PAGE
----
Petrographic characterisation of sandstone textures and mineralogies leads naturally into provision of a detailed understanding of sandstone pore systems and ultimately reservoir quality.
We provide data and observations on:
- pore volumes
- the origin of pores (primary – secondary – resurrected primary, and, where appropriate, the definite or likely nature of the pahses dissolved to generate porosity),
- pore sizes,
- pore shapes, and
- pore connectivities.
We also provide interpretation on pore system evolution (linked to diagenetic and burial histories).
For a more quantitative understanding, pore image analysis of electron microscope images are used to derive data on pore sizes and volumes, which are particularly useful in situations where more conventional approaches cannot be applied (e.g. cuttings samples).
Pore System Characterisation
Pore systems are characterised both qualitatively (using petrographical [thin-section and/or SEM] descriptions), and more quantitatively (modal analysis, and pore image analysis). This characterisation captures information on the origins of pores and their sizes, shapes, connectivity and volumes.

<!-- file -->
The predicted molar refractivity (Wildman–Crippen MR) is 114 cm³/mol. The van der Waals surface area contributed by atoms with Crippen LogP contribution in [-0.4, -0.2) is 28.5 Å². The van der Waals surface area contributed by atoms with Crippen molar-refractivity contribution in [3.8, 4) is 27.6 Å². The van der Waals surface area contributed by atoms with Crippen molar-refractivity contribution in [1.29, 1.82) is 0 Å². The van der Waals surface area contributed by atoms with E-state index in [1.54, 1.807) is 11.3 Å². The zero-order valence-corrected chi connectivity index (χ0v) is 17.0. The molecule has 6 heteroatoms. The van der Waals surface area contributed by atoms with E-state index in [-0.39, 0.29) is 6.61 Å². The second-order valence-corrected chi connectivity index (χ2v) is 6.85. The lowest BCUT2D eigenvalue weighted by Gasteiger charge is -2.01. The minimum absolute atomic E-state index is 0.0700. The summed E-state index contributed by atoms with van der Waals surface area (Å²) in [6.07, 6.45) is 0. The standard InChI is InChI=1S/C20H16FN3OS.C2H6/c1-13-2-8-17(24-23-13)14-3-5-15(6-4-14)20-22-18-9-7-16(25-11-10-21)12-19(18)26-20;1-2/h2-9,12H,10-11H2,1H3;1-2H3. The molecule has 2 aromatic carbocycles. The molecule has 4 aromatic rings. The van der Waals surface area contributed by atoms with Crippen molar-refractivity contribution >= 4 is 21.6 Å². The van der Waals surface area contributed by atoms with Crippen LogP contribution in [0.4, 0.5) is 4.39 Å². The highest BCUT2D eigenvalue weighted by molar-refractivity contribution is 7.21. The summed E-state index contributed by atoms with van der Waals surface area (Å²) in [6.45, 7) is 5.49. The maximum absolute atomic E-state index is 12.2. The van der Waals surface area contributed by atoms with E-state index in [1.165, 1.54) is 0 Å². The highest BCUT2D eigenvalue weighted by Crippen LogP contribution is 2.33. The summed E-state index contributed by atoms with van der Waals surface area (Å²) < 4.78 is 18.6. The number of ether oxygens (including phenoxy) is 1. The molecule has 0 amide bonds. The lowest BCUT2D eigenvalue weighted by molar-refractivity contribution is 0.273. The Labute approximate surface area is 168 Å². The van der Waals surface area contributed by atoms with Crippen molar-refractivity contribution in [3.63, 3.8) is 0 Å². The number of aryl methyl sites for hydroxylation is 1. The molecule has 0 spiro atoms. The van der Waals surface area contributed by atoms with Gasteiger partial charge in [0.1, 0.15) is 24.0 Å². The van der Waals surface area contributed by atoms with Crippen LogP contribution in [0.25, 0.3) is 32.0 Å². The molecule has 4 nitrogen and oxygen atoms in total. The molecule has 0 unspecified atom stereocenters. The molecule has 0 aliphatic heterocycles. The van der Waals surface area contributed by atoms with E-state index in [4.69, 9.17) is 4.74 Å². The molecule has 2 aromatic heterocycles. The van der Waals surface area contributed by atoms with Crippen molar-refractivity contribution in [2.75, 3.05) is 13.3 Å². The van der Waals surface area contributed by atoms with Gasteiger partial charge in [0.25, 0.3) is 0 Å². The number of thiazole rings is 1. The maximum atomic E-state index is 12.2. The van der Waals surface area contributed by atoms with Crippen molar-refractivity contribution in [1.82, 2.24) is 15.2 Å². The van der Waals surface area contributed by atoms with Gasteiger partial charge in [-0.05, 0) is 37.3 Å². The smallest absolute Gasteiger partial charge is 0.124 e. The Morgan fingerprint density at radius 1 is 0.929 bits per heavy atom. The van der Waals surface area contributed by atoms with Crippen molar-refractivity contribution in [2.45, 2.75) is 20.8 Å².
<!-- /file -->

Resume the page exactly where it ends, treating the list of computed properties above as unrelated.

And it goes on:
Controls on Porosity and Permeability
The petrography observations about sediment depositional textures and mineralogies, their diagenetic overprints, and present day pore systems are integrated with routine core analysis data (where available) to assess the relative impact of the individual characteristics on present day porosities, permeabilities and reservoir quality.
Reservoir Quality Prediction
A detailed understanding of the detrital and diagenetic characteristics of the sediments, coupled with detailed pore system data, allows us to provide a full appraisal of the controls on reservoir quality. Once the parameters that govern porosity and permeability have been elucidated, they can be up-scaled by integration with sedimentological / facies models, burial histories, and reservoir models, in order to predict reservoir quality in undrilled locations. This upscaling would consider aspects such as: the likely lateral variations in depositional facies and the impact this has on sediment depositional texture and mineralogy; differences related to burial depth and/or uplift that will affect compaction and diagenesis; proximity to structural features (faults / access to basinal / mineralising fluids); and filling histories.